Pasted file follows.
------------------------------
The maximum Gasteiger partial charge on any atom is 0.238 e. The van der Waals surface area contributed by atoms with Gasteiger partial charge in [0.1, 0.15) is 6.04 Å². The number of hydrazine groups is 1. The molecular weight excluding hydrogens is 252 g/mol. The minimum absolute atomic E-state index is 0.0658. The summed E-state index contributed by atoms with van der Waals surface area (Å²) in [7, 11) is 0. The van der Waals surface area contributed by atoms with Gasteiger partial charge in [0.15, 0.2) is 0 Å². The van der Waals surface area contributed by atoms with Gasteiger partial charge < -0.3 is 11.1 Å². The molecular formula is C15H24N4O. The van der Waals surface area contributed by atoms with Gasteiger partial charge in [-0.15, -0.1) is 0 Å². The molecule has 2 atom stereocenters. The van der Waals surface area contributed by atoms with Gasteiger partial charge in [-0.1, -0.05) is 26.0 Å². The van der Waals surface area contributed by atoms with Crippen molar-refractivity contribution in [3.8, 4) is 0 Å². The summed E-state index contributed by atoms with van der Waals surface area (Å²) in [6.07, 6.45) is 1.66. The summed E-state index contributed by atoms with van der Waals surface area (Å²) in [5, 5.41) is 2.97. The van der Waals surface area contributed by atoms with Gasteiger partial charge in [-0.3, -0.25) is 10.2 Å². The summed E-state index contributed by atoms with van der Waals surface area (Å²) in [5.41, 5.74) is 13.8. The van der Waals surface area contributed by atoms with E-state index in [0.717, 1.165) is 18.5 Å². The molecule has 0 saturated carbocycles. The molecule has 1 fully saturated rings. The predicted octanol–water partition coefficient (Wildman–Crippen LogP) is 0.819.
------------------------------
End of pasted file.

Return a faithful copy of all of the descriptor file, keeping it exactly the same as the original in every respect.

The maximum Gasteiger partial charge on any atom is 0.238 e. The van der Waals surface area contributed by atoms with Gasteiger partial charge in [0.1, 0.15) is 6.04 Å². The number of hydrazine groups is 1. The molecular weight excluding hydrogens is 252 g/mol. The minimum absolute atomic E-state index is 0.0658. The summed E-state index contributed by atoms with van der Waals surface area (Å²) in [7, 11) is 0. The van der Waals surface area contributed by atoms with Gasteiger partial charge in [0.15, 0.2) is 0 Å². The van der Waals surface area contributed by atoms with Gasteiger partial charge < -0.3 is 11.1 Å². The molecular formula is C15H24N4O. The van der Waals surface area contributed by atoms with Gasteiger partial charge in [-0.15, -0.1) is 0 Å². The molecule has 2 atom stereocenters. The van der Waals surface area contributed by atoms with Gasteiger partial charge in [-0.1, -0.05) is 26.0 Å². The van der Waals surface area contributed by atoms with Crippen molar-refractivity contribution in [3.8, 4) is 0 Å². The summed E-state index contributed by atoms with van der Waals surface area (Å²) in [6.07, 6.45) is 1.66. The summed E-state index contributed by atoms with van der Waals surface area (Å²) in [5, 5.41) is 2.97. The van der Waals surface area contributed by atoms with Gasteiger partial charge in [-0.3, -0.25) is 10.2 Å². The summed E-state index contributed by atoms with van der Waals surface area (Å²) in [5.41, 5.74) is 13.8. The van der Waals surface area contributed by atoms with E-state index in [0.717, 1.165) is 18.5 Å². The molecule has 0 saturated carbocycles. The molecule has 1 fully saturated rings. The predicted octanol–water partition coefficient (Wildman–Crippen LogP) is 0.819.